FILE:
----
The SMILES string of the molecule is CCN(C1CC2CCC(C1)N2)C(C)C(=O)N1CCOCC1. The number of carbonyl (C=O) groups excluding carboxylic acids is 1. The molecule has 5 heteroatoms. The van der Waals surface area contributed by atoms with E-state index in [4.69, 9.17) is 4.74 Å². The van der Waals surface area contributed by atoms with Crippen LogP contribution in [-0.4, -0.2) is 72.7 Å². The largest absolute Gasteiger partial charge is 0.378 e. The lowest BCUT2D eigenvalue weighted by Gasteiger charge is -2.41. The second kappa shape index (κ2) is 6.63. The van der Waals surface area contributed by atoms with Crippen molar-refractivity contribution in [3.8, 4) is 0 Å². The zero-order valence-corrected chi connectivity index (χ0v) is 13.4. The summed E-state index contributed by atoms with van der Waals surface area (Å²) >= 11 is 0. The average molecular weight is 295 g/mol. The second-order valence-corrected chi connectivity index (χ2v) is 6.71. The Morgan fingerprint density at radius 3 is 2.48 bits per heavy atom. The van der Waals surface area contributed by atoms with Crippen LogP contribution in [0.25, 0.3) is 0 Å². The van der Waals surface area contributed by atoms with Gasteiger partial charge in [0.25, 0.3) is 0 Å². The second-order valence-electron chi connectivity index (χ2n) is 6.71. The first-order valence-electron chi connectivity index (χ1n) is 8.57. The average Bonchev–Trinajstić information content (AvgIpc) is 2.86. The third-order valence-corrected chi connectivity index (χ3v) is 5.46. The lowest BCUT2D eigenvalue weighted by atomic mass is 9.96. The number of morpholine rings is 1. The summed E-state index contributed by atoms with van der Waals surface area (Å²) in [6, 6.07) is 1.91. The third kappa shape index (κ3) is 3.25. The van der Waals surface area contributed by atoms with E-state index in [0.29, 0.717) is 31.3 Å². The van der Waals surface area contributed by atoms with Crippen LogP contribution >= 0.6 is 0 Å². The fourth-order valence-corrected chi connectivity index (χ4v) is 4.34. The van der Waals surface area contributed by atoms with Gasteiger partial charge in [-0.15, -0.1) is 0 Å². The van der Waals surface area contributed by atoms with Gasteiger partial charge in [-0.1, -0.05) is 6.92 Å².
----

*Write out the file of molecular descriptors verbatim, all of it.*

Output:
The SMILES string of the molecule is CCN(C1CC2CCC(C1)N2)C(C)C(=O)N1CCOCC1. The number of carbonyl (C=O) groups excluding carboxylic acids is 1. The molecule has 5 heteroatoms. The van der Waals surface area contributed by atoms with E-state index in [4.69, 9.17) is 4.74 Å². The van der Waals surface area contributed by atoms with Crippen LogP contribution in [-0.4, -0.2) is 72.7 Å². The largest absolute Gasteiger partial charge is 0.378 e. The lowest BCUT2D eigenvalue weighted by Gasteiger charge is -2.41. The second kappa shape index (κ2) is 6.63. The van der Waals surface area contributed by atoms with Crippen molar-refractivity contribution in [3.8, 4) is 0 Å². The zero-order valence-corrected chi connectivity index (χ0v) is 13.4. The summed E-state index contributed by atoms with van der Waals surface area (Å²) >= 11 is 0. The average molecular weight is 295 g/mol. The second-order valence-corrected chi connectivity index (χ2v) is 6.71. The Morgan fingerprint density at radius 3 is 2.48 bits per heavy atom. The van der Waals surface area contributed by atoms with Crippen LogP contribution in [0.25, 0.3) is 0 Å². The van der Waals surface area contributed by atoms with Gasteiger partial charge in [0.25, 0.3) is 0 Å². The second-order valence-electron chi connectivity index (χ2n) is 6.71. The first-order valence-electron chi connectivity index (χ1n) is 8.57. The average Bonchev–Trinajstić information content (AvgIpc) is 2.86. The third-order valence-corrected chi connectivity index (χ3v) is 5.46. The lowest BCUT2D eigenvalue weighted by atomic mass is 9.96. The number of morpholine rings is 1. The summed E-state index contributed by atoms with van der Waals surface area (Å²) in [6, 6.07) is 1.91. The third kappa shape index (κ3) is 3.25. The van der Waals surface area contributed by atoms with E-state index in [0.29, 0.717) is 31.3 Å². The van der Waals surface area contributed by atoms with Crippen LogP contribution >= 0.6 is 0 Å². The fourth-order valence-corrected chi connectivity index (χ4v) is 4.34. The van der Waals surface area contributed by atoms with Gasteiger partial charge in [-0.15, -0.1) is 0 Å². The van der Waals surface area contributed by atoms with Gasteiger partial charge in [-0.1, -0.05) is 6.92 Å².